Culture

Luteca Spotlight Twentieth

The time has come for the Moooi founders Marcel Wanders and Casper Vissers to repurchase the remaining stake from B&B Italia, making them now fully owners of Moooi. Wanders and Vissers have been running Moooi since its launch in 2001; Wanders acting as art director and Vissers as company CEO. Ever since, they have collaborated intensively together. Moooi and B&B Italia have been partners since 2006, when B&B Italia S.P.A. acquired a 50% stake in Moooi B.V. To everyone’s satisfaction the synergy between B&B Italia and Moooi, under the full management of Vissers and Wanders, worked out very well. During this fruitful and meaningful eight-year collaboration, Moooi grew from 6 million euro revenue in 2006 to 23 million euro revenue in 2014. Giorgio Busnelli (Chairman of B&B Italia), Paola Centemero (CFO of B&B Italia) and all B&B Italia team members had a key role in Moooi's growth. Moooi’s steady growing business gained huge attention in the international design field, becoming a recognized luxury furniture and lighting brand that conquered an important position in the design industry (exporting now to 69 countries) with huge potential for further expansion and acceleration. A growing milestone has been achieved despite a challenging design market over the past two years. The coming years will represent strong continuous growth for Moooi. In addition to having conquered the European market, the USA market has also grown significantly. In May 2015 Moooi will open its first Showroom & Brand Store in New York, to which will follow a London Brand Store the beginning of 2017. All the above steps once again reaffirm Wanders and Vissers strong belief in the company’s value and immense potential.

A sculptural expression of movement and wit, Palindrome chandelier is a malleable fixture that can fulfill any spatial and aesthetic need. Its looping form, driven by a sequence of shaped steel arms and cast glass heads, can be read forward or backward (much like a palindromic number or word) and if desired, folds into itself with ease. This kinetic chandelier's sand-blasted lamps diffuse LED light in a soft, yet powerful manner and can be rotated to further enhance atmosphere. Custom powder coatings available.

Available here: RBW Palindrome at Twentieth

BUILT FROM SCRATCH Samuel Amoia and Fernando Mastrangelo of AMMA Studio combine industrial and household ingredients into works of singular beauty

In the Brooklyn workshop of AMMA Studio, ordinary materials await alchemical transformations. Piles of salt, ground coffee, and other commonplace substances are mixed with clear resin, which binds the grains before they're joined with cement and molded into strikingly beautiful furnishings. For founders Samuel Amoia and Fernando Mastrangelo, using such unconventional media, rather than wood or stone, is a way to bring something new to the table—figuratively and literally. "I look at furniture all day long, and it's always the same stuff, made with the same materials," says Amoia, who has his own eponymous interior design firm as well. Mastrangelo, an artist, adds, "Our idea was to do something totally fresh. If you buy a slab of marble, you already have something gorgeous. But if you start with the everyday and elevate it, you can achieve something intriguing, something special." A drum stool, for instance, fuses baby-blue cement with pink Himalayan salt, producing exquisite strata of color and texture. A rectilinear side table is composed of a spare cement shell with a luminous silica lining. And a large-scale faceted mirror features a frame encrusted with navy-blue glass crystals. Although the pair just launched AMMA Studio in May—offering both limited-edition and custom-made creations—they've already received a string of notable commissions, among them pieces for Soho House in London and Berlin and for DeLorenzo Gallery in New York. The design establishment, meanwhile, is buzzing. "I love the concept behind AMMA," says AD100 decorator Stephen Sills, for whom Amoia once worked. "Their furnishings have such an elegant, minimalist quality." The duo, for their part, are just enjoying the crossover between their independent professions. "It's sculptural furniture that can be viewed as art but is fully functional," emphasizes Amoia. As Mastrangelo notes of the pieces' often soluble origins, "even if you pour water on them, they're not going to melt." ammastudionyc.com -TIM MCKEOUGH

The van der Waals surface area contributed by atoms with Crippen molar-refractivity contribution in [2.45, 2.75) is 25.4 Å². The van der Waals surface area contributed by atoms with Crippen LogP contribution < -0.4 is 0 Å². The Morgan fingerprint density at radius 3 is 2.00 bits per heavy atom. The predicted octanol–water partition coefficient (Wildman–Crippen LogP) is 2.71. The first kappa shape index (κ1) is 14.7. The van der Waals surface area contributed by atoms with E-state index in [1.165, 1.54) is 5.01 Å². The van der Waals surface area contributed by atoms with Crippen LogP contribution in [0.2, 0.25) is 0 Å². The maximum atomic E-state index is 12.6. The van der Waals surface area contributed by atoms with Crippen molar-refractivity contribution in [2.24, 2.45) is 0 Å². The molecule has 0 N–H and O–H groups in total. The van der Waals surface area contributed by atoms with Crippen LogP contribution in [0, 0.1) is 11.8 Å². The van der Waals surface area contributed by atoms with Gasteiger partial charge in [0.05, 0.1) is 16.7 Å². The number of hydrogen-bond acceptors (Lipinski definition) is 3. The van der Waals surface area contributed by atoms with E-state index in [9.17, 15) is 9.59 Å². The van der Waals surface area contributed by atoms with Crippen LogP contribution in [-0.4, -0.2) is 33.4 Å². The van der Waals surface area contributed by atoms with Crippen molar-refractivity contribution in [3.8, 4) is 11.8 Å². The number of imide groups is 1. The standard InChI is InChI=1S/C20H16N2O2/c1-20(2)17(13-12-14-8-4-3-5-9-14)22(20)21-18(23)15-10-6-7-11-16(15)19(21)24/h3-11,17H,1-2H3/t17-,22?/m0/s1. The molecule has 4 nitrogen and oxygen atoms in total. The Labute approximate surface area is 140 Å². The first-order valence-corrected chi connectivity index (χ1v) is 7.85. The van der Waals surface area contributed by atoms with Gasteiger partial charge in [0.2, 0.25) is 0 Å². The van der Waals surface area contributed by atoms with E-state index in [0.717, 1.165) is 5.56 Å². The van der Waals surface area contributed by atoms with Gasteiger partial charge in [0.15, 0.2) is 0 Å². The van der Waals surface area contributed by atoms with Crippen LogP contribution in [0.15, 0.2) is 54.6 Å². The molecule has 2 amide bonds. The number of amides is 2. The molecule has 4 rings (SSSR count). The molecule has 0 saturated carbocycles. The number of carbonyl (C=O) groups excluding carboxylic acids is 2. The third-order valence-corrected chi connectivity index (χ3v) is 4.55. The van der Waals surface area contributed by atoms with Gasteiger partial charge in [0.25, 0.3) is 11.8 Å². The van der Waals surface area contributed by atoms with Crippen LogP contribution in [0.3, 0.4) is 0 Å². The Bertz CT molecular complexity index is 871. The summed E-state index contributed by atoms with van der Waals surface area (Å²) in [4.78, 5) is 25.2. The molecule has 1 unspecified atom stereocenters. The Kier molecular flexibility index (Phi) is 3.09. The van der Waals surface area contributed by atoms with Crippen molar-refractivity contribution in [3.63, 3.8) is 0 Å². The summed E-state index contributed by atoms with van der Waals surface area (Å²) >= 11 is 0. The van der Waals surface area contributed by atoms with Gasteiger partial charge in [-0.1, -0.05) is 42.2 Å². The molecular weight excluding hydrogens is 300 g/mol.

Sculpture and furniture have a symbiotic relationship, both have a long history of re-contextualizing form and function while expanding on ingenuity and design. Materials have always been at the center of this ingenuity; wood, metal, plastic, stone, and marble, have been pushed to their absolute limits of creativity and utility. AMMA Studio is re-contextualizing form and function once again, only this time, with materials that are not in the traditional canon. Rock salt, sand, coffee, silica, and pink himalayan salt have never been thought of as materials for furniture, but with a unique casting process that also fuses more traditional materials such as cement or plaster, AMMA creates a body of work unlike anything before. Combining Samuel Amoia's vision for design, color, texture and furniture with Fernando Mastrangelo's conceptual use of materials, and original casting process, AMMA Studio presents an innovative, cutting edge approach to furniture and design.